Effectiveness of polydeoxyribonucleotide injection versus normal saline injection for treatment of chronic plantar fasciitis: a prospective randomised clinical trial
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Polydeoxyribonucleotide (PDRN) has been used for the treatment of chronic tendinosis. This prospective randomised study was conducted to evaluate the efficacy and complications of PDRN injection for treatment of plantar fasciitis.
Forty patients with a clinical diagnosis of plantar fasciitis were randomly allocated to PDRN injection (PDRN group, n = 20) or normal saline injection (placebo group, n = 20). Injections were performed weekly for three weeks. Clinical evaluations were done at baseline and four and 12 weeks after treatment began using the visual analogue scale (VAS) for foot pain and Manchester-Oxford Foot Questionnaire (MOXFQ). We also monitored the complications in both groups at one, two, four and 12 weeks after initial treatment.
The PDRN group achieved a significant improvement in VAS and MOXFQ scores at four weeks after treatment, and this improvement continued until 12 weeks after treatment. On the other hand, the placebo group did not achieve a significant improvement in the VAS or MOXFQ scores at four or 12 weeks. The initial VAS and MOXFQ scores of the PDRN group were not significantly different from those of the placebo group. At four weeks after treatment, the VAS and MOXFQ scores of the PDRN group were better than those of the placebo group, but the difference was not statistically significant. At 12 weeks after treatment, the VAS and MOXFQ scores of the PDRN group were significantly better than those of the placebo group. We noticed no injection-related complications, such as itching, urticaria, redness or infection signs around the injection site in either group.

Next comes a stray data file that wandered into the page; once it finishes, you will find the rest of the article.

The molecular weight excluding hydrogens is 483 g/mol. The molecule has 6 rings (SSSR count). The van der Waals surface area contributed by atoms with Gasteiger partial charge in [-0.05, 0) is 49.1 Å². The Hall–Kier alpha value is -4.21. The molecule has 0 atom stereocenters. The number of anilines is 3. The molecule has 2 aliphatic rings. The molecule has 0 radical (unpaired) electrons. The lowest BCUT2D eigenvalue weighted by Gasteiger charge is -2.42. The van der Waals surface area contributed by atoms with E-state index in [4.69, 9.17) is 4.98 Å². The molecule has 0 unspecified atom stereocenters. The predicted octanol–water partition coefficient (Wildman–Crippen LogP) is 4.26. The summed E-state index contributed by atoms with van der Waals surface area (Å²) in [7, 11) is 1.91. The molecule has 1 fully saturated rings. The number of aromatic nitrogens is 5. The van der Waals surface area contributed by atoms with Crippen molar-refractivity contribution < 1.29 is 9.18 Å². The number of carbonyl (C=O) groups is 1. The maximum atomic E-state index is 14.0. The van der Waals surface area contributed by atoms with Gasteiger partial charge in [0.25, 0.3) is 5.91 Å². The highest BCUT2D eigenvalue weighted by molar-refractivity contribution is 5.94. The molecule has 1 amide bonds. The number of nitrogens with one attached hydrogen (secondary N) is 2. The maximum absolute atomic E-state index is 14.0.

PDRN injection is an effective and safe treatment option and may be considered for plantar fasciitis.
KeywordsPlantar fasciitis Polydeoxyribonucleotide
This study was supported by a research grant from Pharma Research Products and all of the PDRN injections were donated by Pharma Research Products.
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